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The Challenges of Raising a Child With Autism

Raising an autistic child is a long journey, but parents have many options and places to turn for help.

Finding Support for Parents and Siblings

Dealing with autism can place stress on couples as well as the child's siblings, according to experts.

"In the beginning, it's so consuming," Naseef says. But in time, "I think the marriages under the most strain are the ones that get put on the back burner. Nobody's paying attention to it and just dealing with the child's autism."

He urges couples to devote some time to their marriage. "It might be hard to get a babysitter, but people figure out ways to have an in-home date," he says, such as enjoying a quiet dinner and watching a video after the children have gone to bed.

"Take some breaks from talking about autism because it's not going to go away," he adds. "You're going to learn to deal with it over time. You're going to make progress, your child's going to make progress, but you need breaks."

Siblings often feel sidelined by the extensive needs of the child with autism. Furthermore, while some siblings can interact with a brother or sister who has autism, others grieve the loss of a "normal" playmate, Naseef says.

Networking with other parents and siblings can help families cope, he says. Support groups exist even for siblings. One resource: the Autism Society of America web site, which lists local chapters that offer support to families.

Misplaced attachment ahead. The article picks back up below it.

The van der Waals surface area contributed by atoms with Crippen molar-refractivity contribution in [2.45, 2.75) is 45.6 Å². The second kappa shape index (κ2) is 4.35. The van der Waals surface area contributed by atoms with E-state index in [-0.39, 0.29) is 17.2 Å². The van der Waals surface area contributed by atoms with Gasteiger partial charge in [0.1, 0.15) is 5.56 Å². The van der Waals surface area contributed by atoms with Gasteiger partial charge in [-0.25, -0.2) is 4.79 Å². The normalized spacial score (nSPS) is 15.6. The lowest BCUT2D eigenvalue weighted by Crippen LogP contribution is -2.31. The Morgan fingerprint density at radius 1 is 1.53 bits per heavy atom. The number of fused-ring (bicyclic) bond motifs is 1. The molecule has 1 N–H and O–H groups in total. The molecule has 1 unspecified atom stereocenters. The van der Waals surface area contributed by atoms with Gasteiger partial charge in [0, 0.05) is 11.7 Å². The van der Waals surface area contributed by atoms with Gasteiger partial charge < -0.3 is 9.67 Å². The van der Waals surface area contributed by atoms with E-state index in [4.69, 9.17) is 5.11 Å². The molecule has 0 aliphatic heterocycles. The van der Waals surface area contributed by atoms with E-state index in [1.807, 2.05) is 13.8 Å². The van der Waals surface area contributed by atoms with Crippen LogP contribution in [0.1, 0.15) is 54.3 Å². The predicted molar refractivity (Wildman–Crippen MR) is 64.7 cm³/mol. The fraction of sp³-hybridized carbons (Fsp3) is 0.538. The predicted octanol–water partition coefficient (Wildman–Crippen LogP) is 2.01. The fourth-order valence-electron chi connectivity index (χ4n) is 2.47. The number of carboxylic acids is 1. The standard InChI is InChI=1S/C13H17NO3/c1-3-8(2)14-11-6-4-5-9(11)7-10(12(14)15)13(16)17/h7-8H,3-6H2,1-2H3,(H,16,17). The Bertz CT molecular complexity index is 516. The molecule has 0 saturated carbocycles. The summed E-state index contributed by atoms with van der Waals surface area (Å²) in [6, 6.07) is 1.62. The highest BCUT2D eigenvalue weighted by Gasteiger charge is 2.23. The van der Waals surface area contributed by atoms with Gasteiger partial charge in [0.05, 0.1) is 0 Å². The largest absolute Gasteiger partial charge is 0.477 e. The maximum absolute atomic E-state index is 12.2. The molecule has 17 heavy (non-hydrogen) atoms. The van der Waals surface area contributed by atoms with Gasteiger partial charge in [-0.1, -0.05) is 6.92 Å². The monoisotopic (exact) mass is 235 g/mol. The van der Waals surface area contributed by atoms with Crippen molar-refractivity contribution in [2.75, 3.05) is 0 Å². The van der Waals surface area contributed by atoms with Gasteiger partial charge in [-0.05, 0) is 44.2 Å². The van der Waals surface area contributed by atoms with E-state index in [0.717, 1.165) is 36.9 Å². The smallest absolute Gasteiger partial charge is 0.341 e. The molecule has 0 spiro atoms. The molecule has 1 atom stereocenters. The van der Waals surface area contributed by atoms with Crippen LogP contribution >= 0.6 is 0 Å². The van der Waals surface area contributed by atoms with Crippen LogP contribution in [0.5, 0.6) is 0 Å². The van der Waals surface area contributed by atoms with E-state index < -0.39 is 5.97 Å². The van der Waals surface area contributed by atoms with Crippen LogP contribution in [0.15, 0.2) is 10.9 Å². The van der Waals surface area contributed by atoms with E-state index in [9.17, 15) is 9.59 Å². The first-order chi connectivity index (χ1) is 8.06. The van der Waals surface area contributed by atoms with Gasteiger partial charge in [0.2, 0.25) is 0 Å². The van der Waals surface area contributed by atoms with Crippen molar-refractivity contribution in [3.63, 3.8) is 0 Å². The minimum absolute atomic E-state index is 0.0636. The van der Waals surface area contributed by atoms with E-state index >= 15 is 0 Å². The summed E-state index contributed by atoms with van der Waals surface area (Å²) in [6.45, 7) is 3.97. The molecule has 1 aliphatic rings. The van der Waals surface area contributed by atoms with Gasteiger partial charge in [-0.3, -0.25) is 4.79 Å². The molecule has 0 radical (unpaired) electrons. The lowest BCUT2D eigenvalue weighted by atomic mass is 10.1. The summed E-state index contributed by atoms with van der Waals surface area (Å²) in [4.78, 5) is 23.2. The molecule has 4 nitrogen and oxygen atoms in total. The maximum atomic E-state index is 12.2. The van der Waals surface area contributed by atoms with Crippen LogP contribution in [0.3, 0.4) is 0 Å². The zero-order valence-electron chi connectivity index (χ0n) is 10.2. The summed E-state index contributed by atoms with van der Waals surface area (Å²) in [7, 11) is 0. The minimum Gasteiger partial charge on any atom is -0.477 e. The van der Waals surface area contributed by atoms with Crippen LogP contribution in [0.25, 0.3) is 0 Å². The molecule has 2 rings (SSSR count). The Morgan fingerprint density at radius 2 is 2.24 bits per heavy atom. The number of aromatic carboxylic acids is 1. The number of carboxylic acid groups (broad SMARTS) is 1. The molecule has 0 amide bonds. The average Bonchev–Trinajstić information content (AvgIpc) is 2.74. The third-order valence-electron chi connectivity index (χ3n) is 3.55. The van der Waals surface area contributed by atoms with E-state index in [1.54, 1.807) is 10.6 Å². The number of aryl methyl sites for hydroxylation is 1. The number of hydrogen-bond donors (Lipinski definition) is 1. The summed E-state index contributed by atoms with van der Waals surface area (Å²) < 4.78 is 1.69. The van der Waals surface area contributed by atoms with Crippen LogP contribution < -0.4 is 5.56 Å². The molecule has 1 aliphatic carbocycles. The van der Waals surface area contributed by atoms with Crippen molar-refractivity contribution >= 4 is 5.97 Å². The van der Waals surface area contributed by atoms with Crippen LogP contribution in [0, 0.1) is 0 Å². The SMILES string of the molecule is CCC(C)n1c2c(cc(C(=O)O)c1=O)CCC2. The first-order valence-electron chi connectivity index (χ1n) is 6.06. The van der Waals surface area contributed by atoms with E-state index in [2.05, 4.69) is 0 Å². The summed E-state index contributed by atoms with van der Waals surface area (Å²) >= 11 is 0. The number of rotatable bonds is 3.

The Rewards

Ayala's son Evan is now 11. With a full-time aide, he has mainstreamed into a public school fifth-grade class and participates in the school's program for gifted children. "Evan is a very bright boy. He is delightful. He is odd and quirky," Ayala says, "but he has a sense of humor and is a full participant in our family." 

Raising a child with autism will have its ups and downs, Wiseman says. "There are going to be times when you want to crawl back into bed and put the covers up over your head, and occasionally, you have to give in to that," she says.

"But you have to get right back up and get going. You have to always keep your eye on the prize, which is your child."

Reviewed on March 26, 2008
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